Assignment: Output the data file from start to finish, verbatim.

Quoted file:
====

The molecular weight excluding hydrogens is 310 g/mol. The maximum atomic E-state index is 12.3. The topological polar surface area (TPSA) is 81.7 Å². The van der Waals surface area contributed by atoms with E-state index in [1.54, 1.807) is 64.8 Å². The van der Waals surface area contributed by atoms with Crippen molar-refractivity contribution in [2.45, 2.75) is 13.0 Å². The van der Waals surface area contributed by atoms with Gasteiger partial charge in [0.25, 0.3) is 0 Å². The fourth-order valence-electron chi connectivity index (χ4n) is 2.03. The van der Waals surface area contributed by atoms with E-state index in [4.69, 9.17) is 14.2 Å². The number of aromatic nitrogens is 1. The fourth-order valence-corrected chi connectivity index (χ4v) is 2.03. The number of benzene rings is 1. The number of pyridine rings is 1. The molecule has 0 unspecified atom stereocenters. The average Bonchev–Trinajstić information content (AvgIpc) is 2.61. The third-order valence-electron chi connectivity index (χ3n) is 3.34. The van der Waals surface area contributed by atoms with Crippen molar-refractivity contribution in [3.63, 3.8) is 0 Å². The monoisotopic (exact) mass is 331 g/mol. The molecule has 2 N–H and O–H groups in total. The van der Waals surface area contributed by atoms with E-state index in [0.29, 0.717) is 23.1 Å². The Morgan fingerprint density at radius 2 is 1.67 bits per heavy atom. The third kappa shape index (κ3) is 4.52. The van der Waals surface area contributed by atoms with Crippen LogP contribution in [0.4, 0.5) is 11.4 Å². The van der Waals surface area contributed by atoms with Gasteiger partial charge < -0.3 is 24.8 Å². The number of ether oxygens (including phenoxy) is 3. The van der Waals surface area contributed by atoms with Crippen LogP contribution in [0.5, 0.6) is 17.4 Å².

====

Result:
The molecular weight excluding hydrogens is 310 g/mol. The maximum atomic E-state index is 12.3. The topological polar surface area (TPSA) is 81.7 Å². The van der Waals surface area contributed by atoms with E-state index in [1.54, 1.807) is 64.8 Å². The van der Waals surface area contributed by atoms with Crippen molar-refractivity contribution in [2.45, 2.75) is 13.0 Å². The van der Waals surface area contributed by atoms with Gasteiger partial charge in [0.25, 0.3) is 0 Å². The fourth-order valence-electron chi connectivity index (χ4n) is 2.03. The van der Waals surface area contributed by atoms with E-state index in [4.69, 9.17) is 14.2 Å². The number of aromatic nitrogens is 1. The fourth-order valence-corrected chi connectivity index (χ4v) is 2.03. The number of benzene rings is 1. The number of pyridine rings is 1. The molecule has 0 unspecified atom stereocenters. The average Bonchev–Trinajstić information content (AvgIpc) is 2.61. The third-order valence-electron chi connectivity index (χ3n) is 3.34. The van der Waals surface area contributed by atoms with Crippen molar-refractivity contribution in [3.63, 3.8) is 0 Å². The monoisotopic (exact) mass is 331 g/mol. The molecule has 2 N–H and O–H groups in total. The van der Waals surface area contributed by atoms with E-state index in [0.29, 0.717) is 23.1 Å². The Morgan fingerprint density at radius 2 is 1.67 bits per heavy atom. The third kappa shape index (κ3) is 4.52. The van der Waals surface area contributed by atoms with Crippen LogP contribution in [0.4, 0.5) is 11.4 Å². The van der Waals surface area contributed by atoms with Gasteiger partial charge < -0.3 is 24.8 Å². The number of ether oxygens (including phenoxy) is 3. The van der Waals surface area contributed by atoms with Crippen LogP contribution in [0.5, 0.6) is 17.4 Å².